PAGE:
I won’t even Google it and link to a bunch of things. I just ask you to take my word for it: there’s an ongoing discussion about characters of color in books, particularly in cases where their color is obscured (in some cases, even flatly misrepresented) on the covers of books. It’s a deep topic — not just about misrepresenting the contents of a book to lure in readers, but about many readers (like it or not) responding at a visceral level to characters and authors that are “like them,” and rejecting those who don’t seem to be so.

Enter the Honest Toddler blog (also active on Facebook and Twitter) which chronicles (in the first person) the day-to-day life of a three year old. Honest Toddler (HT) combines a toddler’s worldview with an adult vocabulary and succeeds perfectly. See, for example, Birthday Party, for an especially well-written and hilarious example of HT’s musings. My wife and I talk about HT all the time, who seems to be such a mirror image of our own boy. (Indeed, one person asked if we were behind the blog, so like Byron is this kid–I answered, “I wish!”)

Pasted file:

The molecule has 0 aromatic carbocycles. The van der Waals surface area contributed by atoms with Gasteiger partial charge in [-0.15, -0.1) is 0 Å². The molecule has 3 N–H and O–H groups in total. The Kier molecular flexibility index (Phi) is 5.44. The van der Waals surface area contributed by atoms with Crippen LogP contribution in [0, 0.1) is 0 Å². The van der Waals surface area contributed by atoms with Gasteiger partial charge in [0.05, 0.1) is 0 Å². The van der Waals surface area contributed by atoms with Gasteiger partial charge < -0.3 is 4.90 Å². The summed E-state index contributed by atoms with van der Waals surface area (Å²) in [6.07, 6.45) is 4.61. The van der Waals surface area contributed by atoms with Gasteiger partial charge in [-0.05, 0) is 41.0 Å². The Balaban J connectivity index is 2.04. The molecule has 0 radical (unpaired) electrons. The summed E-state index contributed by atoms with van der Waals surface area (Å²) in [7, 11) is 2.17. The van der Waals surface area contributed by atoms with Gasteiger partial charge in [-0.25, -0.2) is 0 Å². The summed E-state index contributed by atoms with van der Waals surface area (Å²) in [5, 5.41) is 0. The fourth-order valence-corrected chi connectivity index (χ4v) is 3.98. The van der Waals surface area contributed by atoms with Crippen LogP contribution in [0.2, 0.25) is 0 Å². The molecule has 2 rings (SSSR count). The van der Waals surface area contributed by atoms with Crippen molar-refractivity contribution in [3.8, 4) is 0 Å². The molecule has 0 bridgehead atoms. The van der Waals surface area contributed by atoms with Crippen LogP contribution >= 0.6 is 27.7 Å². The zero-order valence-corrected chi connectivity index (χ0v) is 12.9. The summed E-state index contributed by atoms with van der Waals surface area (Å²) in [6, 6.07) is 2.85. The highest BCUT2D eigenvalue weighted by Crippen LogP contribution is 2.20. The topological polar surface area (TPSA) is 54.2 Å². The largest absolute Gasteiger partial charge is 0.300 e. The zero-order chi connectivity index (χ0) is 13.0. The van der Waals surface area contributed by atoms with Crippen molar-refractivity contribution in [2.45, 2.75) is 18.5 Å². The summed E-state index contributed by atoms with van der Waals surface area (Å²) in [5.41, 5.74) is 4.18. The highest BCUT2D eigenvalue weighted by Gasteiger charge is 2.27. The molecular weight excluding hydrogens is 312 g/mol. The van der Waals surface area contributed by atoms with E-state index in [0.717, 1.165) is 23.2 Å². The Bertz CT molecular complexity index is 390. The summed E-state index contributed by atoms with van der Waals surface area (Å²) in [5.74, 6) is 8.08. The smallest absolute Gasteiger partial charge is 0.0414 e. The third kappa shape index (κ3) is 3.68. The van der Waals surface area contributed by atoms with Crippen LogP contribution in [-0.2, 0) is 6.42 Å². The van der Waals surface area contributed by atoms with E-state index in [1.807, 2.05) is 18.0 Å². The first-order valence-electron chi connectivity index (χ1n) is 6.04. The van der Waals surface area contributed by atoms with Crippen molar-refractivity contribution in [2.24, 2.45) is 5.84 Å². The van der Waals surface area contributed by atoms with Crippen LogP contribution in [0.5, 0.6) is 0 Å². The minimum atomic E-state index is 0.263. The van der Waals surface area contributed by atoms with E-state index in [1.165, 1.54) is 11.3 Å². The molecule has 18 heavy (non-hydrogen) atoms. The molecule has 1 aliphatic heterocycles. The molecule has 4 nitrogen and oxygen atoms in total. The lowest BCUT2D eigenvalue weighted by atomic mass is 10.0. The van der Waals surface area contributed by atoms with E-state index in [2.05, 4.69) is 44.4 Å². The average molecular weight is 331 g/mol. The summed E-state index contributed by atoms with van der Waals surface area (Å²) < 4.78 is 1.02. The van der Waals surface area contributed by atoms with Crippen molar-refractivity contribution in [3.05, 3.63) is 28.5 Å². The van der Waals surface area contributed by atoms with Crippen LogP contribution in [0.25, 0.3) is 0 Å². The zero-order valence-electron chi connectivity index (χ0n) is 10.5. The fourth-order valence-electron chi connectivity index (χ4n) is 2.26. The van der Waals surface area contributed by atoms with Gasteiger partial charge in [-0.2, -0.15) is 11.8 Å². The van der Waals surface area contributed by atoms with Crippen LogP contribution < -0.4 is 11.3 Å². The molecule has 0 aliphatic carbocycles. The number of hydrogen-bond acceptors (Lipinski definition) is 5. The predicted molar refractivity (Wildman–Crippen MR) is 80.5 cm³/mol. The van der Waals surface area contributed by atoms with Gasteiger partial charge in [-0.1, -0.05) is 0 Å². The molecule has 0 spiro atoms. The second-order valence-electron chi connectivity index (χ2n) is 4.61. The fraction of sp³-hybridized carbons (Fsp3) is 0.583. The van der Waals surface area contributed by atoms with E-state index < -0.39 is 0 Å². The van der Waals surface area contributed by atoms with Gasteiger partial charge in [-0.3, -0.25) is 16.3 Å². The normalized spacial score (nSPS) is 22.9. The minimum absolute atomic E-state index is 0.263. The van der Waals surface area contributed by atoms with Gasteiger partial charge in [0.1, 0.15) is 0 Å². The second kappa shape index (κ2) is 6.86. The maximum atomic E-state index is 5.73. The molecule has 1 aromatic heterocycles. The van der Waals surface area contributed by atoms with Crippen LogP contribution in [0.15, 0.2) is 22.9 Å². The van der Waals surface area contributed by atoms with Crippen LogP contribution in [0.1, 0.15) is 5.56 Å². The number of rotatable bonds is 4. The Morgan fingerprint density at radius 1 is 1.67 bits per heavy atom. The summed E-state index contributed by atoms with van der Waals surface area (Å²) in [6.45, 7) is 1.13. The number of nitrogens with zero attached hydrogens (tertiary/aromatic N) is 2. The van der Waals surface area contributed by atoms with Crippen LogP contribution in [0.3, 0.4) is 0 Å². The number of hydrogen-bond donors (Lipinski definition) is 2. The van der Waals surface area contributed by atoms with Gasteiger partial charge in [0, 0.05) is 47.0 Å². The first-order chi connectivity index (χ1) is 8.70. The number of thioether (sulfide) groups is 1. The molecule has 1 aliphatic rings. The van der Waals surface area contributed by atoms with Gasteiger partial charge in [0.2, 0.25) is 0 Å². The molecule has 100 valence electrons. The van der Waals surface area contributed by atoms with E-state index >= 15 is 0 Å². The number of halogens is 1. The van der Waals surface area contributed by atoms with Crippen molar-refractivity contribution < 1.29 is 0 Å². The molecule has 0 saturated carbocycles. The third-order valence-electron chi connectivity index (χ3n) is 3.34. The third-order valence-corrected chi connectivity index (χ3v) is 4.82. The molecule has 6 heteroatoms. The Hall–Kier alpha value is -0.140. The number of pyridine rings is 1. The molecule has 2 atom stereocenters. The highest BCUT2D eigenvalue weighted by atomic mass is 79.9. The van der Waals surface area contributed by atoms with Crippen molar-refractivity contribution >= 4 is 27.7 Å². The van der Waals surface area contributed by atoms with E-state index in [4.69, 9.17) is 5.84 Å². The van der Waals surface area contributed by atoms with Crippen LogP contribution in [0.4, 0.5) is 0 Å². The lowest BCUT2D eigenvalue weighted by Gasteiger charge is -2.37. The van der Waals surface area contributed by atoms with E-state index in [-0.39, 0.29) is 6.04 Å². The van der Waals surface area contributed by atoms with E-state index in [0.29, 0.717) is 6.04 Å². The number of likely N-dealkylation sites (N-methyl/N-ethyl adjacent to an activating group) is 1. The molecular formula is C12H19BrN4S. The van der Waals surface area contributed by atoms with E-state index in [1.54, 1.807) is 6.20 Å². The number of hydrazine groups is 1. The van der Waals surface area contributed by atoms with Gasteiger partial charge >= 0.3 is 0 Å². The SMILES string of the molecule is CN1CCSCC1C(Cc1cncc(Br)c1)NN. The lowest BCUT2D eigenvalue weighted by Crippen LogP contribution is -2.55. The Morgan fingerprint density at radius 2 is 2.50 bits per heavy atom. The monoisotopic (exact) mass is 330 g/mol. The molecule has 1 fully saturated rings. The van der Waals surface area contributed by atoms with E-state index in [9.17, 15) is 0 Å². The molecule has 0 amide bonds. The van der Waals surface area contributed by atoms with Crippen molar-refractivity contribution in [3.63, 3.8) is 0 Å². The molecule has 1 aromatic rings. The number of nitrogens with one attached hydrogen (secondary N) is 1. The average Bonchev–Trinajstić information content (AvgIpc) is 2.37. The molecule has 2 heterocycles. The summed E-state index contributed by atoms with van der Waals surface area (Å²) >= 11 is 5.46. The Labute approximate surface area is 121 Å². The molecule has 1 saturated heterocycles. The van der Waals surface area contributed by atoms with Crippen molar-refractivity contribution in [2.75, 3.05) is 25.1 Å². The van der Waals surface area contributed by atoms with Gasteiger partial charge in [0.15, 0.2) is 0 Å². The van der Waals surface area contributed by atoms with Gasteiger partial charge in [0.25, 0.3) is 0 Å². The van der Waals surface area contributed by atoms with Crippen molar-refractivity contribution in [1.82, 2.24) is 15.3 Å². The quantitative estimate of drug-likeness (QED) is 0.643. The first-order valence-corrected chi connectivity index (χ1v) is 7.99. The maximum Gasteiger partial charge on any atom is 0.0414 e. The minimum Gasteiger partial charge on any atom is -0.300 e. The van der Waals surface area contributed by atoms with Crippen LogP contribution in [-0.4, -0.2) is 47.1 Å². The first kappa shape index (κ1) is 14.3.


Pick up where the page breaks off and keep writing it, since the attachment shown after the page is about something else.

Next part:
HT (if I am not mistaken) is never described as a boy or a girl, and the first person serves him/her well in this regard (the author must have read Brooklyn Burning), but until now the avatar was this boy:


So both my wife and I immediately marveled at the cover of the book (which we can’t wait to read):


My wife and I had a little discussion about this — would we have been faithful followers of HT if we saw a child that was not so literally the “mirror image” of our kid? Obviously we want to say “yes,” but we’ll never know. Not that we would have said, “forget this, it’s about a black girl,” but would have been more passive in following her exploits, feeling a bit more distance than we did with with the first kid? Time for a fearless self assessment. The socially correct answer is to roll my eyes and say “of COURSE I would have read it because it’s GOOD,” but the honest answer is, I just don’t know. I think I was hooked by the uncanny resemblance of the first avatar of HT to our own little monkey as much as the steady stream of hilarious “just like Byron” observances.

But of course, what’s great is to see such a well developed persona that is also mutable to either gender or any background. Nicely played, Honest Toddler.  We know that however you are represented, you are the voice of honest toddlers everywhere.

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